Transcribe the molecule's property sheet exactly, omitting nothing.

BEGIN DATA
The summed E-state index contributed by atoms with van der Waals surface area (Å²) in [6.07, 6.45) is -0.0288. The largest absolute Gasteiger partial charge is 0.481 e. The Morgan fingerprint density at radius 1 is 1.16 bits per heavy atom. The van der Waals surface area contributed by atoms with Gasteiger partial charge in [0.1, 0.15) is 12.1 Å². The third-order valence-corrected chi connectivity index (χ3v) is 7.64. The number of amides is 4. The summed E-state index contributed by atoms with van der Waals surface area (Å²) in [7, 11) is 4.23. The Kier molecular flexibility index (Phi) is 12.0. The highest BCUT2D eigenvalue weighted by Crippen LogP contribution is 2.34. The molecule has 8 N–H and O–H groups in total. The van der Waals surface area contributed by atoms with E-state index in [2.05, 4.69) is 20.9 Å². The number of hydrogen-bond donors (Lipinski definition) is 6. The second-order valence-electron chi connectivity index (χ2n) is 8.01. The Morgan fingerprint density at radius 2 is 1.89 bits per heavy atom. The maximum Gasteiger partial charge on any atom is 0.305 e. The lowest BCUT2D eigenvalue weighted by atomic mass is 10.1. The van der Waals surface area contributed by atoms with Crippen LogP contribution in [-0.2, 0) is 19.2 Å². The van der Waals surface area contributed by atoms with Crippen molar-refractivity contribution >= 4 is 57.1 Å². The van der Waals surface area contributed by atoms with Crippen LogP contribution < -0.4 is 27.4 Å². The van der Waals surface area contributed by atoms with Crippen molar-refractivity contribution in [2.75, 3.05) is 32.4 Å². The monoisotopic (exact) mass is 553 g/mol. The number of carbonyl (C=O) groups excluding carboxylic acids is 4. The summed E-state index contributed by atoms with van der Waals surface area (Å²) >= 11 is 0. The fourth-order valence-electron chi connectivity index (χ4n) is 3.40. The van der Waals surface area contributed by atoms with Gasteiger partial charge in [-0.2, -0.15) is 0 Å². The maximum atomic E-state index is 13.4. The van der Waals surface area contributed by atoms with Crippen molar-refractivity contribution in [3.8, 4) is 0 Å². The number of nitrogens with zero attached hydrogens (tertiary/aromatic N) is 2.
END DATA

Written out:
The summed E-state index contributed by atoms with van der Waals surface area (Å²) in [6.07, 6.45) is -0.0288. The largest absolute Gasteiger partial charge is 0.481 e. The Morgan fingerprint density at radius 1 is 1.16 bits per heavy atom. The van der Waals surface area contributed by atoms with Gasteiger partial charge in [0.1, 0.15) is 12.1 Å². The third-order valence-corrected chi connectivity index (χ3v) is 7.64. The number of amides is 4. The summed E-state index contributed by atoms with van der Waals surface area (Å²) in [7, 11) is 4.23. The Kier molecular flexibility index (Phi) is 12.0. The highest BCUT2D eigenvalue weighted by Crippen LogP contribution is 2.34. The molecule has 8 N–H and O–H groups in total. The van der Waals surface area contributed by atoms with E-state index in [2.05, 4.69) is 20.9 Å². The number of hydrogen-bond donors (Lipinski definition) is 6. The second-order valence-electron chi connectivity index (χ2n) is 8.01. The Morgan fingerprint density at radius 2 is 1.89 bits per heavy atom. The maximum Gasteiger partial charge on any atom is 0.305 e. The lowest BCUT2D eigenvalue weighted by atomic mass is 10.1. The van der Waals surface area contributed by atoms with Crippen LogP contribution in [-0.2, 0) is 19.2 Å². The van der Waals surface area contributed by atoms with Crippen molar-refractivity contribution >= 4 is 57.1 Å². The van der Waals surface area contributed by atoms with Crippen LogP contribution < -0.4 is 27.4 Å². The van der Waals surface area contributed by atoms with Crippen molar-refractivity contribution in [2.75, 3.05) is 32.4 Å². The monoisotopic (exact) mass is 553 g/mol. The number of carbonyl (C=O) groups excluding carboxylic acids is 4. The summed E-state index contributed by atoms with van der Waals surface area (Å²) >= 11 is 0. The fourth-order valence-electron chi connectivity index (χ4n) is 3.40. The van der Waals surface area contributed by atoms with Gasteiger partial charge in [-0.2, -0.15) is 0 Å². The maximum atomic E-state index is 13.4. The van der Waals surface area contributed by atoms with Crippen molar-refractivity contribution in [3.8, 4) is 0 Å². The number of nitrogens with zero attached hydrogens (tertiary/aromatic N) is 2.